When should a wind mitigation inspection be done on a home?

A wind mitigation inspection is completed by a licensed contractor. On a standard homeowners insurance policy, a home may qualify for a hurricane/wind premium discount. A wind mitigation inspection would be required for homes built prior to 2002, since that is when building codes changed.

Homes built in 2002 or after were required to meet roofing regulations by building code, and therefore automatically receive wind mitigation credits. This inspection typically costs between $85 and $150 and the premium discount applied by the insurance company will remain for the life of the home policy.

Wind resistive construction features that are considered when a property is being inspected for wind mitigation credits include:
• Secure roof shingles and roof coverings that meet the Florida Building Code requirements
• Roof decking secured with larger nails or screws closer together
• Hurricane clips/straps that secure the roof to the supporting walls
• Window protection (i.e. shutters, impact resistant glazing, etc.)
• Additional water resistant barriers to prevent leakage in the event that the top layer of roofing is damaged
• Roof geometry or shape of roof

This information may be helpful when questioning whether or not a wind mitigation inspections should be done:

2002 or newer: No wind mitigation needed, credits automatically apply
1990-2001: Very likely to receive credits, especially if roof has been replaced since 2002
1980-1989: Likely to receive credits, especially if roof has been replaced since 2002
1970-1979: Not likely to receive credits, but possible if roof has been replaced since 2002
Older than 1970: Unlikely to receive credits
Flat roof (any age): Unlikely to receive credits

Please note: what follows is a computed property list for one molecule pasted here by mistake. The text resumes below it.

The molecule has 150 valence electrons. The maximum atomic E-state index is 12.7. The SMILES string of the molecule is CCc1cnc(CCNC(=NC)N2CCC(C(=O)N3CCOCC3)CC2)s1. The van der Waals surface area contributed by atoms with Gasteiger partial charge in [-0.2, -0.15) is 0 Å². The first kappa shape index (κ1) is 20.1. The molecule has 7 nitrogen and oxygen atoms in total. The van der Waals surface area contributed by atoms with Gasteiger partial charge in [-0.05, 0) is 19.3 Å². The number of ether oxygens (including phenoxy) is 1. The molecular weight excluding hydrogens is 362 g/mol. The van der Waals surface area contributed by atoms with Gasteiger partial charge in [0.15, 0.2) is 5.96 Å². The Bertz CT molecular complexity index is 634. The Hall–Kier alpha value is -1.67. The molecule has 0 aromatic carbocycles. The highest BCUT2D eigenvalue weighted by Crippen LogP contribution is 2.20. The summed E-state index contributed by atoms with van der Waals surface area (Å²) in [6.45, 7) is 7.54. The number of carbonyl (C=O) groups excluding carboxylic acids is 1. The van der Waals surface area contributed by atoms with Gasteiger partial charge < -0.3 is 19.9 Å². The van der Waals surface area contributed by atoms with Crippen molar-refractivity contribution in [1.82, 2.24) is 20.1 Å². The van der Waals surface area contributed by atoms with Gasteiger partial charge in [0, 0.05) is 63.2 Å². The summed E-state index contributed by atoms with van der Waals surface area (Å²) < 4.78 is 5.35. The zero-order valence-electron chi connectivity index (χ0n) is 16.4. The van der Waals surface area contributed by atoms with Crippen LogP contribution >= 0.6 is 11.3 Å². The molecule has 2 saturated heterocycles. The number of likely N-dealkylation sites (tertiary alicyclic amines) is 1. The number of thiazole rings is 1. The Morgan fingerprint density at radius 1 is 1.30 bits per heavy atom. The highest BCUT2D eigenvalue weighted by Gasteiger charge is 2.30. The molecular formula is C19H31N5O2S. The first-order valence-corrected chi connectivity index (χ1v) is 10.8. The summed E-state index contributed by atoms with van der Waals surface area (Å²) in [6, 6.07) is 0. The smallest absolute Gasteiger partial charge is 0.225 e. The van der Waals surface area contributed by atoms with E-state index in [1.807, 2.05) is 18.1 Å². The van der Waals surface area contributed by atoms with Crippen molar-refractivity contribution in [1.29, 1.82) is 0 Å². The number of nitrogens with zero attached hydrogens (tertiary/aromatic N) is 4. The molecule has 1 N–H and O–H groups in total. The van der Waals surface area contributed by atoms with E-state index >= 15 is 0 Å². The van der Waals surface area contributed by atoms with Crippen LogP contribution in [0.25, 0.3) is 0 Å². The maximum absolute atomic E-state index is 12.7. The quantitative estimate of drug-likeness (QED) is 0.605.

Have you thought about what HR really looks like after COVID?

Although the COVID pandemic may not be quite over yet, there are several considerations all business owners and anyone in HR should be thinking about. In addition to new processes, this is also a great opportunity to revisit current procedures to ensure things are operating as they should. Here are a few steps you can take to cover your HR bases today and in the future of our new “normal”.

Be sure you have a plan in place for things such as:

o Remote work and technology
o Policies on employee termination, furlough vs layoff, pay cuts, time off
o Return to work (after injury or exposure) protocol
o Safety measures and screenings
o Office closure in the event it is mandated
o Handling an exposure within the workplace
o Mental health support
o Communication methods with both staff and clients

You should also have a structured plan for how you will stay current with resources like:

o Families First Coronavirus Response Act
o Coronavirus Aid, Relief, and Economic Security Act
o Centers for Disease Control, local and state government guidelines

This is extremely important in an effort to remain compliant at all times. Something like COVID is a very fluid and ambiguous situation with requirements as little as a poster you’re instructed to have up at your business’s front entrance so you want to be sure you’re adhering to all instructions given.

2020 may have felt like a bit of an HR roller coaster… or even a nightmare. However, let’s look ahead to 2021 and beyond. There is no better chance to prove your care and consideration for your staff than the way you react to a crisis. Your employees are watching. Your efforts and actions when they need you most will leave a lasting impression and be an invaluable reason they remain loyal to you.